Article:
Color commentator superstar Jim Petersen pointed out during the broadcast that Love started figuring out the angles against Gibson and Mohammed during the game. It helped him not only make shots inside against the longer defenders (Gibson has a 7’4″ wingspan, Mohammed is much bigger than Love) but it also helped him find his way to the free throw line, where he shredded the other team. Love couldn’t find a way to knock down 3-point shots, something that happens every once in a while. He got a lot of good looks from beyond the arc but they just didn’t fall. He made up for it with shots inside and freebies at the charity stripe.

He finished with 14 free throw attempts and connected on all of them. He nearly matched his five-game total against Taj Gibson in the previous five games and it allowed him to finish with 31 points. The Wolves badly needed this one too. Getting back to .500 before a little pseudo-home stand (Pelicans, Grizzlies, at Hawks, Lakers) for the next four games was big. It doesn’t ensure anything for them in terms of getting back over .500 since they were 8-7, but you have to be at .500 before you can get over it.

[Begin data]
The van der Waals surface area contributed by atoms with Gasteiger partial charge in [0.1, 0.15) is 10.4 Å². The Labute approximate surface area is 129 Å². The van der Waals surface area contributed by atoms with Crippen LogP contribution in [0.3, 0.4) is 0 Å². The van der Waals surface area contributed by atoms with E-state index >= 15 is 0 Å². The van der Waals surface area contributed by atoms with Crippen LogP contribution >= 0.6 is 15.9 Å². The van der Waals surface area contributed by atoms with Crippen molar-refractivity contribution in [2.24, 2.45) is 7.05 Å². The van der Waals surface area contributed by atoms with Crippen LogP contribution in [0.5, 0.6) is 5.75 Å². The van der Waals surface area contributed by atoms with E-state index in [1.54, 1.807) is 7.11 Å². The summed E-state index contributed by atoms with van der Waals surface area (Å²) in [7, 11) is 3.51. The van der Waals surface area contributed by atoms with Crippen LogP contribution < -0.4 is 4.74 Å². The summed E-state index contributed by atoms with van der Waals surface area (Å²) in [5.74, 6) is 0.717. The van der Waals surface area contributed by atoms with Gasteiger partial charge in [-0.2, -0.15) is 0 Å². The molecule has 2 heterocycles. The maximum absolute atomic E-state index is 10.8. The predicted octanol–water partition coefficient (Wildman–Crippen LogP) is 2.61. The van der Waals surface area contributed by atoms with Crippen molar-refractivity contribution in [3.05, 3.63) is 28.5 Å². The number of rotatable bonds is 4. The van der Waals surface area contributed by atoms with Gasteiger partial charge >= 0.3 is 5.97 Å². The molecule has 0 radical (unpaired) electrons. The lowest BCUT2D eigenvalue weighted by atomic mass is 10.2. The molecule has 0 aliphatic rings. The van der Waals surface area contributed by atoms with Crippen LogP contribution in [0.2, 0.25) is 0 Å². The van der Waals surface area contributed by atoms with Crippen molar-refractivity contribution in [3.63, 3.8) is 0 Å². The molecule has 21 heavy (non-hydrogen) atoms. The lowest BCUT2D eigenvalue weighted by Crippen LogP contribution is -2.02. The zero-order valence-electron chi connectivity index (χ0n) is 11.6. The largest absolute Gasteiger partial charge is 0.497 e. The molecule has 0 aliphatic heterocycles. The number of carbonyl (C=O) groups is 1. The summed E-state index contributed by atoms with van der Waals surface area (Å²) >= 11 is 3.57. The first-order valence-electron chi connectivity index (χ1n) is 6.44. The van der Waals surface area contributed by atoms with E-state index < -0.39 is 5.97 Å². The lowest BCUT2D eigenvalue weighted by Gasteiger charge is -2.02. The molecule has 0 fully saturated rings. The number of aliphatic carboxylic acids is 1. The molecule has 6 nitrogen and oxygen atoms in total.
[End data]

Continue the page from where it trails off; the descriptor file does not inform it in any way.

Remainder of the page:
A seemingly ominous road trip in the midst of questions about team chemistry turned into a 3-1 trip that has people smiling again. Is it a turning point in the season? It’s far too early to know just how important this road trip may have been. It’s possible that it will be a little ray of sunlight in a confusing season. It’s possible it will end up being the starting point of this team going on a run to make the playoffs for the first time in a decade. It’s possible that it will mean nothing more than a 3-1 road trip in the middle of the season.